It's hard to imagine now, says Charlie Peters, but back in 1960, the Catholicism of John F. Kennedy was every bit as big a problem for Appalachian voters as Barack Obama's race appears to be today.
When Peters, Kennedy's Kanawha County campaign chairman, first took him around Charleston, W.Va., at least 20 percent of the people refused to shake his hand. So Kennedy spent 16 of the 30 days before the primary showing West Virginians "he wasn't wearing the pope's clothes," Peters said.
The campaign brought in Franklin Delano Roosevelt Jr., distributed 40,000 copies of a Reader's Digest story about Kennedy's heroism in World War II and spread around plenty of money. Kennedy won the primary, which helped propel him to the nomination.
The Obama campaign chose a different route — a smattering of TV commercials and fliers about his Christian faith, but just one visit by the candidate to Kentucky and West Virginia this year. There was little direct conversation about voters' misconceptions of his religion, or about concerns relating to divisive remarks by his former pastor, the Rev. Jeremiah Wright.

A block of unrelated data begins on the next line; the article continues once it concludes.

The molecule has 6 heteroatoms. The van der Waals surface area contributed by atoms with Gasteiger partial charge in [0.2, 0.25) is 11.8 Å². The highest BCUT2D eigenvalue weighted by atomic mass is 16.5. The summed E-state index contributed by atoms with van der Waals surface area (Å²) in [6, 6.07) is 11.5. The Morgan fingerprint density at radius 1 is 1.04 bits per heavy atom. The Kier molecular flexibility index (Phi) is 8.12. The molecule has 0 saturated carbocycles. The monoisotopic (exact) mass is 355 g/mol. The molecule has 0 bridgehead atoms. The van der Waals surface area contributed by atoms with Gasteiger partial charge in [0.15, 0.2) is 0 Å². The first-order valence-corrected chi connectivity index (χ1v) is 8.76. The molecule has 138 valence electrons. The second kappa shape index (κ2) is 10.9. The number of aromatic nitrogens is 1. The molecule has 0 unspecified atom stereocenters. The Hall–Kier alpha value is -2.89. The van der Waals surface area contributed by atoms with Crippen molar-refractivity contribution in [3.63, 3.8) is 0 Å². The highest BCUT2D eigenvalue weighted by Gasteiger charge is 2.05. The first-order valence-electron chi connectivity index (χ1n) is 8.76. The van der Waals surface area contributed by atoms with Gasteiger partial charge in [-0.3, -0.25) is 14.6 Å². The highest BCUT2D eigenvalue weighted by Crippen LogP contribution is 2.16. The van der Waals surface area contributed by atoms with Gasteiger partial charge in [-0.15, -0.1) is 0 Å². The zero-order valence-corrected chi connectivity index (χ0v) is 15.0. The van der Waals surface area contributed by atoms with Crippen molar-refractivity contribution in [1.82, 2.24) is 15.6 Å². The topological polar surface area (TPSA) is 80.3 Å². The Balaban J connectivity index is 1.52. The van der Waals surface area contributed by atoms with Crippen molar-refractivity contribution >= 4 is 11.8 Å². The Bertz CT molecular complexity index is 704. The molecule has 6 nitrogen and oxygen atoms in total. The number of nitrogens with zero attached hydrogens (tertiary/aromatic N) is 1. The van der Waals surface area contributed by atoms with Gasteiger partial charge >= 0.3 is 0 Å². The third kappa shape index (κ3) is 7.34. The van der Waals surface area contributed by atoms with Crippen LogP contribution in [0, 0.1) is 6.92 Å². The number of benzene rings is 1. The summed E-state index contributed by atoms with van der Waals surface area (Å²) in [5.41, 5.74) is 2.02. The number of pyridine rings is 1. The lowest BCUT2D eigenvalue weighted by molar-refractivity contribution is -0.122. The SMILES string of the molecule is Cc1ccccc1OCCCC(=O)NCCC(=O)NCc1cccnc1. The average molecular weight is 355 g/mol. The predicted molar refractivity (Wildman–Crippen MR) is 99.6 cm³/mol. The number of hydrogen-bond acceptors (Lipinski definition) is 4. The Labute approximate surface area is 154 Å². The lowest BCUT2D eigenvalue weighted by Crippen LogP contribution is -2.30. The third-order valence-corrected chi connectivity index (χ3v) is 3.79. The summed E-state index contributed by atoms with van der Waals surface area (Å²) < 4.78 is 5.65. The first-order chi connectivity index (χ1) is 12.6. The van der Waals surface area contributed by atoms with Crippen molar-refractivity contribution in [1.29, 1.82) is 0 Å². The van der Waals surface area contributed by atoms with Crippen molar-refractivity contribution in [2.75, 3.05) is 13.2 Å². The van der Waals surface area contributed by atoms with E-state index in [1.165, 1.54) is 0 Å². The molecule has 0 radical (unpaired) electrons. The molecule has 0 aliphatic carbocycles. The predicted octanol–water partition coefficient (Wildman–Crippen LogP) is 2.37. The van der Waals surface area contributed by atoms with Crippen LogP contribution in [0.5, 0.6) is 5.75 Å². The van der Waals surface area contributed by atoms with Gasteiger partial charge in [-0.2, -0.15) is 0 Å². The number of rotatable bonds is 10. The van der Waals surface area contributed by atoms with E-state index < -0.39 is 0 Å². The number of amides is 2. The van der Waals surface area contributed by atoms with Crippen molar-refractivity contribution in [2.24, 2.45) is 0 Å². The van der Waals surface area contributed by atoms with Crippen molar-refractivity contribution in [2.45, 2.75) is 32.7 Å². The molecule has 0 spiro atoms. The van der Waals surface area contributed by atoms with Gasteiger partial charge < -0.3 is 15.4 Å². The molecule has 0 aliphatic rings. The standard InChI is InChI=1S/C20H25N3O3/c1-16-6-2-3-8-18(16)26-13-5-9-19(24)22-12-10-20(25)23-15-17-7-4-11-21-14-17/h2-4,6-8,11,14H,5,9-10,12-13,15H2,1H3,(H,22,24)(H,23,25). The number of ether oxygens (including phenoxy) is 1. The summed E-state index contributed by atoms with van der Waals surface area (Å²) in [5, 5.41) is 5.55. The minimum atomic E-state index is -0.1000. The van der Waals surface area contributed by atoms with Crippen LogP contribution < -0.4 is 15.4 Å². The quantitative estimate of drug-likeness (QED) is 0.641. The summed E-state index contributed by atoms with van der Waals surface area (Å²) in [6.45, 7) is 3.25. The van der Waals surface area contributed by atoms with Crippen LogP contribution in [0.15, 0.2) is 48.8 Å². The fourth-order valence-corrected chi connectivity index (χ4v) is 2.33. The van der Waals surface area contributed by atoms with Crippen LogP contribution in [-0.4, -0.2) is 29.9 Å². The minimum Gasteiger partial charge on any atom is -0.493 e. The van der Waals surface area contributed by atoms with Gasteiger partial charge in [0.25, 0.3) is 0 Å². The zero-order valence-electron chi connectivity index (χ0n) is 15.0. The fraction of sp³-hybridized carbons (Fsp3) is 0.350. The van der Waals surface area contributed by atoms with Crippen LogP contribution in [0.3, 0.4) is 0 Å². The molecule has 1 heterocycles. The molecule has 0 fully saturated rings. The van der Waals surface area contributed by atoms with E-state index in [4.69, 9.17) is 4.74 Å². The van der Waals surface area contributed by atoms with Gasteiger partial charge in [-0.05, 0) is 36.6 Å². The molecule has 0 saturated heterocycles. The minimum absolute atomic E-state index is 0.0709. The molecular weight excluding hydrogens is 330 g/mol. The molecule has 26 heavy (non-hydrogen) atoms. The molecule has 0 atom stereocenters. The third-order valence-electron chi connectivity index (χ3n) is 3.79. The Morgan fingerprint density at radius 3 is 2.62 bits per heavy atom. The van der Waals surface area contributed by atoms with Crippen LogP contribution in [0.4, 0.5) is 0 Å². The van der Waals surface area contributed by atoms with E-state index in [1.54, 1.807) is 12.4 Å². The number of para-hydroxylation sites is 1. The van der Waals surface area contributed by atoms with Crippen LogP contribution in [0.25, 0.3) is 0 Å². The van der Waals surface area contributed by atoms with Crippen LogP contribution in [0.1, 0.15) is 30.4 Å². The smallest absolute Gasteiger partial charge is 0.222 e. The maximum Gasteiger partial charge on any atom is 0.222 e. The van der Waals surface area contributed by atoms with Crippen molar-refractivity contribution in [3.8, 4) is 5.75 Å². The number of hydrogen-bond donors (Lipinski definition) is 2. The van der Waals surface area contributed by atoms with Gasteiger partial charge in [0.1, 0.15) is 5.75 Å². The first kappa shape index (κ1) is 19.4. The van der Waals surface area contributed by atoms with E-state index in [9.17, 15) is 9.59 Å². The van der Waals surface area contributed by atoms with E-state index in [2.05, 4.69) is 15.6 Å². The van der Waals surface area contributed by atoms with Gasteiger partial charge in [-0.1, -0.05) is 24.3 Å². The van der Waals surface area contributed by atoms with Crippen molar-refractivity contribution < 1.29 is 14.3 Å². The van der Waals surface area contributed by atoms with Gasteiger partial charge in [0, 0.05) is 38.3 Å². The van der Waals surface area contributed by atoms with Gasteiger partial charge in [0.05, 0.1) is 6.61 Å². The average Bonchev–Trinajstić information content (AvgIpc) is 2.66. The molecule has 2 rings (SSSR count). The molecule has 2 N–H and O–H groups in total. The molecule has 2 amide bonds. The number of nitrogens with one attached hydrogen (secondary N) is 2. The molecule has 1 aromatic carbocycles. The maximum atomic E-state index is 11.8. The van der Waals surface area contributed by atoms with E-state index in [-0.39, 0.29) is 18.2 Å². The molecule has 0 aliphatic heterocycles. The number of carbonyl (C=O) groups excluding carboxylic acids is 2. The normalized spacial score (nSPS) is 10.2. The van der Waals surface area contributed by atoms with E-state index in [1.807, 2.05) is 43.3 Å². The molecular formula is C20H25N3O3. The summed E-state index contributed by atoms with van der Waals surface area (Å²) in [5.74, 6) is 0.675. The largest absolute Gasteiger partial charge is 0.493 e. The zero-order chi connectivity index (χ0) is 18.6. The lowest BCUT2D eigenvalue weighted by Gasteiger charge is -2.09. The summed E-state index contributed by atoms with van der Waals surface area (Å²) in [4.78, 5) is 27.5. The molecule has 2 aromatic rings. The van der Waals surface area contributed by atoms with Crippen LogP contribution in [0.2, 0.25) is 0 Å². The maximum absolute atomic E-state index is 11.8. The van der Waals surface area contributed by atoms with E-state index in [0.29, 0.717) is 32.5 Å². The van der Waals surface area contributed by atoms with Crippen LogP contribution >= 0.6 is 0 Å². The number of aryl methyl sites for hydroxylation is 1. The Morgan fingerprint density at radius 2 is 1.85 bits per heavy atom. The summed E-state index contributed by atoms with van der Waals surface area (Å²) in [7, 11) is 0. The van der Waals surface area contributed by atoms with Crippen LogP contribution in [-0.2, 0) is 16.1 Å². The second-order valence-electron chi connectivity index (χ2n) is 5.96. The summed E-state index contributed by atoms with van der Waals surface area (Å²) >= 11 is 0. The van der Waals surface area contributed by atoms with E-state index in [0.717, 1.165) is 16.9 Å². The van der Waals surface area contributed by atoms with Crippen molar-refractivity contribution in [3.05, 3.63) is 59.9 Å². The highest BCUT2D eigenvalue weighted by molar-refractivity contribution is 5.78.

He lost to Hillary Clinton in both states by more than 30 points. The question now is whether Obama, as the expected nominee, will continue writing off Appalachia or return and try to make his case to white, rural voters.
Read the full story at Kentucky.com.